I live in an area that was once the epicentre of the UK clothing industry. It's all gone.
    • mattpaint
    • By mattpaint 13th Aug 18, 9:25 PM
    • 225 Posts
    • 415 Thanks
    mattpaint
    I've noticed there are far more independent shops opening in the city centre - including butchers, general stores, bakeries, grocers etc - than in the suburbs. Interesting times ahead.
    • humptydumptybits
    • By humptydumptybits 13th Aug 18, 9:39 PM
    • 1,311 Posts
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    humptydumptybits
    I don't actually need anything as I bought some really good quality stuff before I retired 5 years ago, and I slob about at home in any old thing so saving my better stuff for when I have to be presentable (and obviously don't care about fashion). This did backfire a bit last week when I was putting the recycling out and stopped to speak to neighbour only for my "not even fit for gardening" shorts fell to my ankles. They are probably past any sort of mending (having been repaired a few times) but I estimate them to be at least 15 years old so they don't owe me anything. It was just something I was wondering (as I am wont to do) as people often say the UK doesn't really manufacture much any more, so where do all the clothes (for example) come from?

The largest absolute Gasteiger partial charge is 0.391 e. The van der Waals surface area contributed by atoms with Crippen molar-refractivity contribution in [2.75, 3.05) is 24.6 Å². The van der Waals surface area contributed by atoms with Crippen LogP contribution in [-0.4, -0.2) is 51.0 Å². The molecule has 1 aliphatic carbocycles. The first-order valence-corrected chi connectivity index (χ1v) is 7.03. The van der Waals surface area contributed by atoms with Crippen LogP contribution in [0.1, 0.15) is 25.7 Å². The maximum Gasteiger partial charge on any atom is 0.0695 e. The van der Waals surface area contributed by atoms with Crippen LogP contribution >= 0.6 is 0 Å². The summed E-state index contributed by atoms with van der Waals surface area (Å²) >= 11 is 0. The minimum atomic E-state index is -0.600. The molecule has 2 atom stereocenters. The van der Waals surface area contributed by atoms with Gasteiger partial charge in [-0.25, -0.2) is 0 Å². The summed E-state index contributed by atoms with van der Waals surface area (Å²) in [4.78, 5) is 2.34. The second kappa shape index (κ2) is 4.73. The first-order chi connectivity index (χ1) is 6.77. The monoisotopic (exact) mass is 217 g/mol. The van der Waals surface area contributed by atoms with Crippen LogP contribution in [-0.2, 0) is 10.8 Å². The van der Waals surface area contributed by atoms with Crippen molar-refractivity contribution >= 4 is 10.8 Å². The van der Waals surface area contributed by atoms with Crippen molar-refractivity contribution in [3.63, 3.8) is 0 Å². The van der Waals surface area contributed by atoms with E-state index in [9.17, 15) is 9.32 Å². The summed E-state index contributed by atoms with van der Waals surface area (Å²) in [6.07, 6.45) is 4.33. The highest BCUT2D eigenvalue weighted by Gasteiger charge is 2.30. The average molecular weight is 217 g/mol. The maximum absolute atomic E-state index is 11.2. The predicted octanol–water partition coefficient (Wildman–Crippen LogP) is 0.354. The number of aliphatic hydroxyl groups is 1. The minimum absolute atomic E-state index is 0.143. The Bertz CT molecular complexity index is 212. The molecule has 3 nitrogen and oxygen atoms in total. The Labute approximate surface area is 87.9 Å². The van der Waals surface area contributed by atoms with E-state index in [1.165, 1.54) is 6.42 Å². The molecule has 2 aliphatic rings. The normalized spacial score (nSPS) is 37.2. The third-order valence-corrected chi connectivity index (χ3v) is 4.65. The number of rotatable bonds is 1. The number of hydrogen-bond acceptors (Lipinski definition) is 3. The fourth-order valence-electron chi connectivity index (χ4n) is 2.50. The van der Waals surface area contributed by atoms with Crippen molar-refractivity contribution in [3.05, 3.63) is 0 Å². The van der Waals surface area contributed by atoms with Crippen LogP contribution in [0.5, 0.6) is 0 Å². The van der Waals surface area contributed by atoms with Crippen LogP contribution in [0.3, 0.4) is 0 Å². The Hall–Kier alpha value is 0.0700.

Originally posted by dreaming

    Oh dear, that is what I am afraid of, my trousers weren't tight to start off with and I can now easily take them off and on without undoing buttons or zips and my husband keeps asking how they are staying up. You've made my mind up, I am going to go shopping and get some new trousers. Bit of luck as I get the first full month of my SRP tomorrow, I got the first payment last month but it was only for about ten days so tomorrow I have cash to burn and clothes to buy
    • dreaming
    • By dreaming 14th Aug 18, 11:51 AM
    • 700 Posts